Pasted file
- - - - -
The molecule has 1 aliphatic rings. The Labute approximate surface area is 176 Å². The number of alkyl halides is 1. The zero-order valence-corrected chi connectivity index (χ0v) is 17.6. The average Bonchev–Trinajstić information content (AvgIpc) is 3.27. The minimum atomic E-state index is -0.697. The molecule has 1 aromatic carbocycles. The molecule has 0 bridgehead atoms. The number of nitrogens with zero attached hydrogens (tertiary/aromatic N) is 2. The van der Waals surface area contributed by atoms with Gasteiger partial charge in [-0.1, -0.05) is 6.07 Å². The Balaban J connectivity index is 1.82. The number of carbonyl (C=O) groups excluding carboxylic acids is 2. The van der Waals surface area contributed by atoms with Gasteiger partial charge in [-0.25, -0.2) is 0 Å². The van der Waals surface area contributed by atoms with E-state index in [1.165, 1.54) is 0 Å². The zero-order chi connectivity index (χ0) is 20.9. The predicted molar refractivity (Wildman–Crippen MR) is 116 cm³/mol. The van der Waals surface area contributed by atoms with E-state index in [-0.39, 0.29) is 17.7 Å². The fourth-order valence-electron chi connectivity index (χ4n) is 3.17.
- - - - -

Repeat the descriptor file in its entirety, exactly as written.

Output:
The molecule has 1 aliphatic rings. The Labute approximate surface area is 176 Å². The number of alkyl halides is 1. The zero-order valence-corrected chi connectivity index (χ0v) is 17.6. The average Bonchev–Trinajstić information content (AvgIpc) is 3.27. The minimum atomic E-state index is -0.697. The molecule has 1 aromatic carbocycles. The molecule has 0 bridgehead atoms. The number of nitrogens with zero attached hydrogens (tertiary/aromatic N) is 2. The van der Waals surface area contributed by atoms with Gasteiger partial charge in [-0.1, -0.05) is 6.07 Å². The Balaban J connectivity index is 1.82. The number of carbonyl (C=O) groups excluding carboxylic acids is 2. The van der Waals surface area contributed by atoms with Gasteiger partial charge in [-0.25, -0.2) is 0 Å². The van der Waals surface area contributed by atoms with E-state index in [1.165, 1.54) is 0 Å². The zero-order chi connectivity index (χ0) is 20.9. The predicted molar refractivity (Wildman–Crippen MR) is 116 cm³/mol. The van der Waals surface area contributed by atoms with E-state index in [-0.39, 0.29) is 17.7 Å². The fourth-order valence-electron chi connectivity index (χ4n) is 3.17.